Despite the significant uptick in the number of Proptech investment deals, global investment in real estate technology declined to $9.6 billion experiencing a 23.7% year-over-year drop in total volume last year.
The average amount invested declined by nearly 32% to $25 billion from $36.3 billion in 2017, according to the 2018 year-end PropTech funding report published by CREtech, a U.S.-based commercial real estate technology event and research platform.
Total deals grew significantly by nearly 47% to 509 from 347 in 2017, and seed funding deals outnumbered series A transactions by a 3:1 ratio- as expected, the majority of the cash, nearly $6.14 billion, was consumed by series A funding rounds.
The most significant quarterly year-over-year drop was observed in the fourth quarter of last year when investment declined by 37% to $4.1 billion from $6.5 billion in 2017, after a promising third quarter when funding soared 50% to $4.5 billion compared to $2.9 billion.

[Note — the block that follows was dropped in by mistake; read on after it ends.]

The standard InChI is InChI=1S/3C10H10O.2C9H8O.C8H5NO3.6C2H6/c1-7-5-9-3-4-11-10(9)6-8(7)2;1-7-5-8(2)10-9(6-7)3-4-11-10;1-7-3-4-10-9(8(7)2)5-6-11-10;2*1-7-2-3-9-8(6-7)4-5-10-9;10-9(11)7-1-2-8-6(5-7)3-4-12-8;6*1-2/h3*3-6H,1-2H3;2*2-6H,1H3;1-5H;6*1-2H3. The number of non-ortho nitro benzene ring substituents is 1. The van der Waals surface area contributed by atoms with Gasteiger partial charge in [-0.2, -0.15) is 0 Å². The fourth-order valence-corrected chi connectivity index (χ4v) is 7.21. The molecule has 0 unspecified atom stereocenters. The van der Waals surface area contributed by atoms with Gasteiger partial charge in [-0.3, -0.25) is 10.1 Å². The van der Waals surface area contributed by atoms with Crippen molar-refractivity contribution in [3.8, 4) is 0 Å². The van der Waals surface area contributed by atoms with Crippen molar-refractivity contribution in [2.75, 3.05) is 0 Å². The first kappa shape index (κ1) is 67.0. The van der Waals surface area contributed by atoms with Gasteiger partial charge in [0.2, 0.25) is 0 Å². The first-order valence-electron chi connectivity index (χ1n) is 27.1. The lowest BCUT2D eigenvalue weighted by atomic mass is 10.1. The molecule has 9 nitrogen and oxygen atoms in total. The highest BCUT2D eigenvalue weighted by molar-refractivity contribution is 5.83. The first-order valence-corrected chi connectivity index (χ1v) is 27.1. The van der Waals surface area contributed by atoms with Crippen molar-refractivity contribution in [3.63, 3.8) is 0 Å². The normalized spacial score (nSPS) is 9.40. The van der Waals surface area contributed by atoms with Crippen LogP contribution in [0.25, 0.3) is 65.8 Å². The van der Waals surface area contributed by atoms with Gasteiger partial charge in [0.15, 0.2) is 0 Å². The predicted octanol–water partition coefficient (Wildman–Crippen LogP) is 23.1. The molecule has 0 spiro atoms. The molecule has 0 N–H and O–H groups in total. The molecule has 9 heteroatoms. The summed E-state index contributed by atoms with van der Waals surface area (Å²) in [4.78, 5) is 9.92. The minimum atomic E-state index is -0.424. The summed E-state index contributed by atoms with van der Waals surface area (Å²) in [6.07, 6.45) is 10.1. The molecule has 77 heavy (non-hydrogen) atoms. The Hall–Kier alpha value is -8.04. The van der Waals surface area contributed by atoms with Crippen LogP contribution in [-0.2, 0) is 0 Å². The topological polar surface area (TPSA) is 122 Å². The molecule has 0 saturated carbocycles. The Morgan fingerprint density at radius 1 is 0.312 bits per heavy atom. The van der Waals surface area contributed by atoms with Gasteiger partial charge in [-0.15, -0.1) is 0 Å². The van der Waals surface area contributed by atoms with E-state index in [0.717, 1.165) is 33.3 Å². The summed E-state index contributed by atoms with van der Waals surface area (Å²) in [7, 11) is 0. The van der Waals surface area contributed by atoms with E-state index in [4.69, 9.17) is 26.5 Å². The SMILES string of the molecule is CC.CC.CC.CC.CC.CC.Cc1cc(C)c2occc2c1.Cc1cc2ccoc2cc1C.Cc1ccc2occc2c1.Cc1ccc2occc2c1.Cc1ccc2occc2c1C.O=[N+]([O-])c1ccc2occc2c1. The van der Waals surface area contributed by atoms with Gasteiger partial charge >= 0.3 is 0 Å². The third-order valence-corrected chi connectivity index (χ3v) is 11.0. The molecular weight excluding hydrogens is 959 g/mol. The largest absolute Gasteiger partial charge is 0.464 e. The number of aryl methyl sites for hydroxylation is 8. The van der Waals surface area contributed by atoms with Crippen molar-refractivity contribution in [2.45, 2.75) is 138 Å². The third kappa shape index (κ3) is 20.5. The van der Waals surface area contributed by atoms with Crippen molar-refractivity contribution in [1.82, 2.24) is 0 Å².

Co-working behemoth WeWork and consumer-based real estate services providers China-based Lianjia, Opendoor and Compass received the bulk of funding dollars nearly $5.8 billion from private equity and late stage funding rounds.
The venture capital market in real estate tech is starting to show signs of tightening according to Ashkan Zandieh, chief research advisor at CREtech, who observed “remarkable growth in dollar volume has led to the late-stage deal market looming large over the greater venture capital landscape,” which was demonstrated by later-stage rounds accounting for 91% of dollar volume in 2018.
Zandieh, who has spent the past five years growing RE: Tech a PropTech research and advocacy organization acquired by CREtech last month added, “This isn’t a scenario where in a high tide all ships rise” emphasizing that as late-stage activity intensifies globally it’s likely to squeeze other stages toward the margins.
Factors causing the squeeze include fewer private equity deals with previously venture-backed companies and angels, seed, and Series A investors accounting for less total dollar volume over time.
As the market matures further in 2019 and moves towards larger funding in late stages the overall decline in venture deal volume and slowdown in dealmaking will continue to persist across all stages, according to Zandieh